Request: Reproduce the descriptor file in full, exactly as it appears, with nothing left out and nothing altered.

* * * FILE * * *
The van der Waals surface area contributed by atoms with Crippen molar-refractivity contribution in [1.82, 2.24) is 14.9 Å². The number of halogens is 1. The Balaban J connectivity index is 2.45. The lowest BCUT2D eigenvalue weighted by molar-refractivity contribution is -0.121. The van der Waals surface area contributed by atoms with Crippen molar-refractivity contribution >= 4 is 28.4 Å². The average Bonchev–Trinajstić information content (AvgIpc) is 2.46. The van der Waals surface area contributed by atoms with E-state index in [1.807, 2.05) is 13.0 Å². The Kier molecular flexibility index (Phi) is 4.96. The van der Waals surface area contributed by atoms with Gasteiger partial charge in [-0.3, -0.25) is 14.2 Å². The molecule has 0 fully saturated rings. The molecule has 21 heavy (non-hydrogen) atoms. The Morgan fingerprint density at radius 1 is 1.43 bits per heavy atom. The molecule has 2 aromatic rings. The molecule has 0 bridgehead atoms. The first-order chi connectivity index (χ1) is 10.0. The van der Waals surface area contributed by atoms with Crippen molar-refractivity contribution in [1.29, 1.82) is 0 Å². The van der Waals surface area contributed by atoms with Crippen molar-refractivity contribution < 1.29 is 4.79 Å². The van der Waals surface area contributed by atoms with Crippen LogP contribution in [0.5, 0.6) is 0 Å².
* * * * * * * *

The van der Waals surface area contributed by atoms with Crippen molar-refractivity contribution in [1.82, 2.24) is 14.9 Å². The number of halogens is 1. The Balaban J connectivity index is 2.45. The lowest BCUT2D eigenvalue weighted by molar-refractivity contribution is -0.121. The van der Waals surface area contributed by atoms with Crippen molar-refractivity contribution >= 4 is 28.4 Å². The average Bonchev–Trinajstić information content (AvgIpc) is 2.46. The van der Waals surface area contributed by atoms with E-state index in [1.807, 2.05) is 13.0 Å². The Kier molecular flexibility index (Phi) is 4.96. The van der Waals surface area contributed by atoms with Gasteiger partial charge in [-0.3, -0.25) is 14.2 Å². The molecule has 0 fully saturated rings. The molecule has 21 heavy (non-hydrogen) atoms. The Morgan fingerprint density at radius 1 is 1.43 bits per heavy atom. The molecule has 2 aromatic rings. The molecule has 0 bridgehead atoms. The first-order chi connectivity index (χ1) is 10.0. The van der Waals surface area contributed by atoms with Crippen molar-refractivity contribution in [1.29, 1.82) is 0 Å². The van der Waals surface area contributed by atoms with Crippen molar-refractivity contribution < 1.29 is 4.79 Å². The van der Waals surface area contributed by atoms with Crippen LogP contribution in [0.5, 0.6) is 0 Å².